Stevia is pleasant tasting compared to other non-nutritive sweeteners.  It is 200-300 times sweeter than table sugar, is used in tiny amounts, and offers zero calories.  There are limited studies on this sweetener, but there is no reported impact on blood glucose or insulin levels.  And another bonus, minimal gut issues have been reported compared to other sweeteners.  Studies have indicated that stevia may lower elevated blood pressure. Studies have found that consuming stevia as a sugar substitute improved glucose control and lipids in people with type 2 diabetes, suggesting that it may help improve the nutritional health of people with type 2 diabetes. More research is required.

g) Monk Fruit

Monk fruit is a non-nutritive sweetener that I give 10/10 for taste compared to all the non-nutritive sweeteners we have discussed.  It’s made from the natural luohan guo plant and does not trigger gastrointestinal (GI) effects.  When it reaches the colon, the gut microbiome absorbs the glucose for energy, but the rest is not absorbed and is excreted, so there are no GI effects, and it does not add calories. 

According to a review published in the Journal of Food Science and Technology in 2021, monk fruit extract is generally recognised as safe and has been approved as a food additive by the FSANZ. 

Summary of non-nutritive sweeteners 

  • They provide minimal gastrointestinal problems such as diarrhea and gut pain. 
  • They consistently do not appear to increase blood glucose or insulin levels.
  • They do not alter glucose metabolism. However, we flag sucralose as one study has suggested it may increase fasting glucose.
  • They offer zero calories which is great if weight loss is a goal.

2. Alcohol Sugars

The structure of alcohol sugars resembles alcohol, but some of these sugars have more calories than others, and they have some advantages to them, but there are also some gastrointestinal disadvantages. 

The common alcohol sugars are xylitol, sorbitol, erythritol and maltitol. 

a) Xylitol has a similar sweetness to sucrose, BUT xylitol can have a laxative effect. Xylitol has a negligible impact on blood glucose and insulin levels, significantly less than glucose directly. Xylitol can prevent tooth decay and has been deemed safe by the TGA and FSANZ.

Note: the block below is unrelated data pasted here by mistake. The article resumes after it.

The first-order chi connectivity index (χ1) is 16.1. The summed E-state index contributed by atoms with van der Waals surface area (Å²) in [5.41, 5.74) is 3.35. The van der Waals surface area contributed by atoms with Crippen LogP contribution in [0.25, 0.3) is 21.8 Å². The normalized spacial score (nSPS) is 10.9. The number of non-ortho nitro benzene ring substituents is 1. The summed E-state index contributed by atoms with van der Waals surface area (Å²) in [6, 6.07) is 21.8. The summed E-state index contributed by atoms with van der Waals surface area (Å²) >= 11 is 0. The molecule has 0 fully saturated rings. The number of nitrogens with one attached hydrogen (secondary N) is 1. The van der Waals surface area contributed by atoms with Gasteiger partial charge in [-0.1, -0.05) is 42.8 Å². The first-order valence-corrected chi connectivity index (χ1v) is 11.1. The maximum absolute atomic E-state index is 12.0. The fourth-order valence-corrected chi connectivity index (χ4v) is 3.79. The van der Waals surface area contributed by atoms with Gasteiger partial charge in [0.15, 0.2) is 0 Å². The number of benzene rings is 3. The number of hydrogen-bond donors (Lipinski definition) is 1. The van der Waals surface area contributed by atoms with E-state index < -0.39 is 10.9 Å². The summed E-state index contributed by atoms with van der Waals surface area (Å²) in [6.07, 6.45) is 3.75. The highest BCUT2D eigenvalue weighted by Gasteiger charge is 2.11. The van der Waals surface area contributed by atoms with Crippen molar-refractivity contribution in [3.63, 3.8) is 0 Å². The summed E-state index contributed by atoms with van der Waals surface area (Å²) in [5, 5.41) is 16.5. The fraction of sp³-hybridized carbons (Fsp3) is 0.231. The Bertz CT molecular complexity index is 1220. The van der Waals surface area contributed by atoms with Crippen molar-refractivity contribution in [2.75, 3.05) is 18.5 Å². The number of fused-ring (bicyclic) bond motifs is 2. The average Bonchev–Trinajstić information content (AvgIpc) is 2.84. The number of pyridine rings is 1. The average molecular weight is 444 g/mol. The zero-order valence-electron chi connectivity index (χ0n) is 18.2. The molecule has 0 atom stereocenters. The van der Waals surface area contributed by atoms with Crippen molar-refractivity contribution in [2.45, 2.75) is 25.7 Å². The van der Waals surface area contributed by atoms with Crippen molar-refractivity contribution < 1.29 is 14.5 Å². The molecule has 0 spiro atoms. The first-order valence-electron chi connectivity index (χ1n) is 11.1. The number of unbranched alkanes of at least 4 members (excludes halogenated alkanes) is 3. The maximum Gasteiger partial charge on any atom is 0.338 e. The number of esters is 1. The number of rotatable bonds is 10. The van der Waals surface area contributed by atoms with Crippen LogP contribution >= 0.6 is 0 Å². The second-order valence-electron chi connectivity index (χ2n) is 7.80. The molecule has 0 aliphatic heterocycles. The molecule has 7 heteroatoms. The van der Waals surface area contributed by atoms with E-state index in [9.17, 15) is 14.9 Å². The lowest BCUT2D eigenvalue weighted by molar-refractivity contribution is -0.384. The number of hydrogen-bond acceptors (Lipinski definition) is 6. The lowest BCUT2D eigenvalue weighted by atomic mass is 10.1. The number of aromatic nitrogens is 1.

UPDATED 7 JUNE 2024: A recent study has found that high levels of xylitol were linked to a higher risk of heart attacks and strokes. The research also showed that xylitol can potentially lead to blood clot formation. Further investigation is required, but it’s worth considering the potential risks of using xylitol.

b) Sorbitol is half as sweet as table sugar, and so is a high calorie sweetener, as you need to eat more sorbitol to achieve the same sweetness. In saying that, it’s poorly absorbed, so you don’t get many calories, but it does cause loads of gastrointestinal issues like diarrhoea, bloating, and pain. Sorbitol doesn’t increase insulin or blood glucose. When eaten on its own, it has a lesser impact on blood glucose and insulin than glucose and table sugar.

c) Erythritol is a truly low calorie sweetener. It’s almost as sweet as table sugar and has only 0.2 calories per gram (table sugar contains 4 calories per gram). 90 per cent is excreted via the kidneys, so it does not trigger gastrointestinal issues like diarrhea and does not increase blood glucose or insulin. Some studies have shown eaten daily reduced HbA1c in people with type 2 diabetes. (MD. Shahidul Islam et al, Vol 60, 2020)

A recent study revealed that erythritol is associated with incident MACE risk and can lead to thrombosis. While this was a very small study, and very high doses of erythritol were used, it warrants further research.

d) Maltitol

Maltitol is found in many sugar-free products. It has 75–90% of the sweetness of table sugar and nearly identical properties, except for browning. It is used to replace table sugar because it is half the calories. Still, it is a carbohydrate with a glycaemic index, so it has an effect, albeit lesser, on blood glucose compared to table sugar and glucose. Maltitol is not entirely digested; some people experience stomach pains and gas. It also can act similarly to a laxative and cause diarrhea. The severity of these side effects depends on how much you eat and how your body reacts to them. Overall, in a review, the authors conclude that maltitol is a safe food ingredient when used with current regulations and guidelines.